The core group envisaged three levels of training and practice (Constitutional Papers, 1973). First, for those with ordinary pastoral responsibilities: ‘The focus here would be on the general pastoral care of individuals within the community and of the community itself in its formation, growth, development and re-formation.’ Second, a training for ‘a ministry for working at some depth in the more specialised areas such as are normally designated by the terms counselling and  psychotherapy’. Third, ‘the ongoing training and development of those who are engaged in both the above fields’. Thus a hierarchy was proposed with pastoral care at the bottom, counselling in the middle and training and supervision at the top. In time, the association did work to promote pastoral care and counselling in these three ways. Nevertheless, there was, and probably still is, a tension between the objectives of pastoral care in its many and diverse forms, and pastoral counselling and psychotherapy in its more specialised and defined form, which often detached it from the religious communities that had brought it into being. On reflection it is possible to see that pastors at the first level found that an activities sub-committee did the most to address their needs by organising conferences and meetings in which pastoral care was the focus. These were initially held in London and were led by Irene Bloomfield and Hugo Gryn, a rabbi. However, in time, similar activities were organised in Kent by Leslie Virgo and Marjorie Iverson; in the East Midlands by Michael Jacobs (the first editor of the APCC newsletter), Alan Lilley and Fraser McLennan; in Northumberland by David Goodacre; and in Birmingham by Emmanuel Lartey and Geraldine Roy. Those in the second and third levels concentrated on devising appropriate training programmes and standards of practice and it was they who formed the first accreditation sub-committee. Currently, APSCC caters for both the first and second levels, but shares with the British and Irish Association of Practical Theology (BIAPT), and the newly formed Association of Pastoral Supervisors and Educators (APSE), the aims of the third level.

Here there are obvious connections to the debates of both BACP and APSCC about standards of training and practice. For a time, APCC accredited counsellors, supervisors and trainers. All the original founders were given grandfather status as trainers and supervisors and a few of us intrepid or foolish followers went through the process of accreditation before that responsibility was handed over to BAC in the late 1970s10. It is good to see that APSE has begun to address the specific needs and resources of those who have the oversight of pastoral practice in the community and in institutions. They have picked up the baton dropped by APCC all those years ago. At the same time some of APCC’s leaders – Michael Jacobs, Tom Leary, Mary Anne Coate and Ted Martin – to name four, followed accreditation in taking on major work with BAC. APCC felt the draught of their going and some within APCC advocated leaving BAC before we lost anyone else! As Lambourne feared, pastoral care, like Cinderella, would never get invited to the party. Many of the members of the Association were of course busy practitioners of pastoral care and only rarely plumbed the depths of pastoral counselling. Rather than being one kind of pastoral care, counselling did its own colonisation by introducing the term ‘counselling skills’11 as that which was appropriate to pastoral carers. In practice this underlined their sense of being second class counsellors and led to steady withdrawal of pastoral carers from APCC with its mounting subscription and preoccupation with counselling. This was institutionalised when APCC became one of the first divisions of BAC. The new organisation did not really know about or value pastoral care until recently in its discovery of ‘embedded counselling’. Pastors have known about and practised embedded counselling for thousands of years but, with a hint of patronage, John McLeod8 has helped BACP begin to explore it at last:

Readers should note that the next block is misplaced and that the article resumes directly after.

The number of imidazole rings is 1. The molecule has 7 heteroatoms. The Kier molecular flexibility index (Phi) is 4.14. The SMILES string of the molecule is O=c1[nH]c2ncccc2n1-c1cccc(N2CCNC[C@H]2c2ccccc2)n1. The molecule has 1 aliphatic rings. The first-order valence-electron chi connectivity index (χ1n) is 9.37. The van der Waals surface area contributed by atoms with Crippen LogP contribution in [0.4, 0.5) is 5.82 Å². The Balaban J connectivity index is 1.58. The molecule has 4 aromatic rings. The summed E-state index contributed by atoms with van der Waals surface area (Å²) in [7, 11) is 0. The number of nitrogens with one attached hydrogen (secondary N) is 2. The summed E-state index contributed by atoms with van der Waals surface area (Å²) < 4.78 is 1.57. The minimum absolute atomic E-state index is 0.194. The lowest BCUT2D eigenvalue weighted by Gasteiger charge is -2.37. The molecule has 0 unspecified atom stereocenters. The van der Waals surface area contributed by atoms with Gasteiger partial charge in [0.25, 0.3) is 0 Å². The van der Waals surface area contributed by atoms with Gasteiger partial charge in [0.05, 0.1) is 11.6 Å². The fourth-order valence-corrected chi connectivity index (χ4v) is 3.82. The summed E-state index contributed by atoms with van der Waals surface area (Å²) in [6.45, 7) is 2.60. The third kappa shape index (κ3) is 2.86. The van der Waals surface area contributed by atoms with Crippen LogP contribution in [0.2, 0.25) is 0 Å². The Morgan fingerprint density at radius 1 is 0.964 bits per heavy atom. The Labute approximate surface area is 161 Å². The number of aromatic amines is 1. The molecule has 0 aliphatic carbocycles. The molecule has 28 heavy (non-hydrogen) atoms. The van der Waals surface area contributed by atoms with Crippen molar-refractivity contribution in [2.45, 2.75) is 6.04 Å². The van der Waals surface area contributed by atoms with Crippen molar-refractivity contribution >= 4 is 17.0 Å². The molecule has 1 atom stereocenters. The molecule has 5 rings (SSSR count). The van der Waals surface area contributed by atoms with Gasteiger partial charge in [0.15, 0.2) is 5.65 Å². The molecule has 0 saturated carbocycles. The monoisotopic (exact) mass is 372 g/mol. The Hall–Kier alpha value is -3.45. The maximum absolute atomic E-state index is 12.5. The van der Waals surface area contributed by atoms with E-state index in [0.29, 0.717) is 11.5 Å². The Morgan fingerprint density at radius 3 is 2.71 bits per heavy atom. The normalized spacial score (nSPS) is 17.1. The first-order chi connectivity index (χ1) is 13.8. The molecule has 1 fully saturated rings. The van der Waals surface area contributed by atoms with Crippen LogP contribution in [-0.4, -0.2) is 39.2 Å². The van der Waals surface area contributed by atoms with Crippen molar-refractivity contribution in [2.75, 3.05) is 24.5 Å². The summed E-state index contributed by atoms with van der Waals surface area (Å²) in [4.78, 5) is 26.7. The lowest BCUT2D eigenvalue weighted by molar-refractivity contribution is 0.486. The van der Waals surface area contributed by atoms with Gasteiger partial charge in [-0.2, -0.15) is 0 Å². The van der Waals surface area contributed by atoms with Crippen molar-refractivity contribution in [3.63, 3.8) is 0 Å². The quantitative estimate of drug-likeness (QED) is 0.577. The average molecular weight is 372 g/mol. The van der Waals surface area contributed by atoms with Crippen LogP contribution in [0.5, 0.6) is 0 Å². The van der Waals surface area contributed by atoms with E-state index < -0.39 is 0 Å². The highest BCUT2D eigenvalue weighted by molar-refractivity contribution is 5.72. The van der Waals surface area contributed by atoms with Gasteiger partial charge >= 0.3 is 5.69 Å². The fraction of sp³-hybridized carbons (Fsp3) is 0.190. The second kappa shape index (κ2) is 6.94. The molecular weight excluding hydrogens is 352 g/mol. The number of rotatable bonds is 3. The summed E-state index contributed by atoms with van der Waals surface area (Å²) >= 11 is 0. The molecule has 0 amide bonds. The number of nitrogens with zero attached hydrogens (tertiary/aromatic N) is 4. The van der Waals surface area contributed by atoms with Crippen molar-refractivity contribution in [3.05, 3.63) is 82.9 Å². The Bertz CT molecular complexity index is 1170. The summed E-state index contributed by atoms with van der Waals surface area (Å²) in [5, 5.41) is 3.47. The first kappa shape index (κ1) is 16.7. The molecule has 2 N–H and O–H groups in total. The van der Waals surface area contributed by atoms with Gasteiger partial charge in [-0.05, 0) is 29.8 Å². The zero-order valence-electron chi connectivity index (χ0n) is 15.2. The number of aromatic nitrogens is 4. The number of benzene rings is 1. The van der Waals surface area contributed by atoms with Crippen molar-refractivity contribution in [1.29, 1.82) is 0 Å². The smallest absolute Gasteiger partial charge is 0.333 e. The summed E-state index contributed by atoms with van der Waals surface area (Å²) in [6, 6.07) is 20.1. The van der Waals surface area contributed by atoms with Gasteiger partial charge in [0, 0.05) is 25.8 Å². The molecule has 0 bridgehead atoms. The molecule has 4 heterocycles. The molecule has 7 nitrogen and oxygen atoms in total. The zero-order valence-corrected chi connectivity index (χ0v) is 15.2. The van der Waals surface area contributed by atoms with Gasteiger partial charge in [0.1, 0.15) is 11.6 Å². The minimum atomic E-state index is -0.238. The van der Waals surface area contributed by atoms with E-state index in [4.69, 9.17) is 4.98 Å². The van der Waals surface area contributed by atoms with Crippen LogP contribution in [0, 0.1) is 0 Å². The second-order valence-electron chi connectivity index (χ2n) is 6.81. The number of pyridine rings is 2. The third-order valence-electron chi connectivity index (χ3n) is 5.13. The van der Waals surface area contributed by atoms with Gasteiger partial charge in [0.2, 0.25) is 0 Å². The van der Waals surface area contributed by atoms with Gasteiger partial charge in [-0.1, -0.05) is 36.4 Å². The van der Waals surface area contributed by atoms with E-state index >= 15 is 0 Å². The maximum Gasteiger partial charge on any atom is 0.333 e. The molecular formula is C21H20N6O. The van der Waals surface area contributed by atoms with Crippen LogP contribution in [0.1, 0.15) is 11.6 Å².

'I think that the voluntary sector is one of the major strengths in counselling in Britain; and I would go beyond that, and say that what I call embedded counsellors – teachers, nurses, social workers, and other people [no mention of pastors!] – have a counselling role embedded within their main work role and are doing a lot of good work.'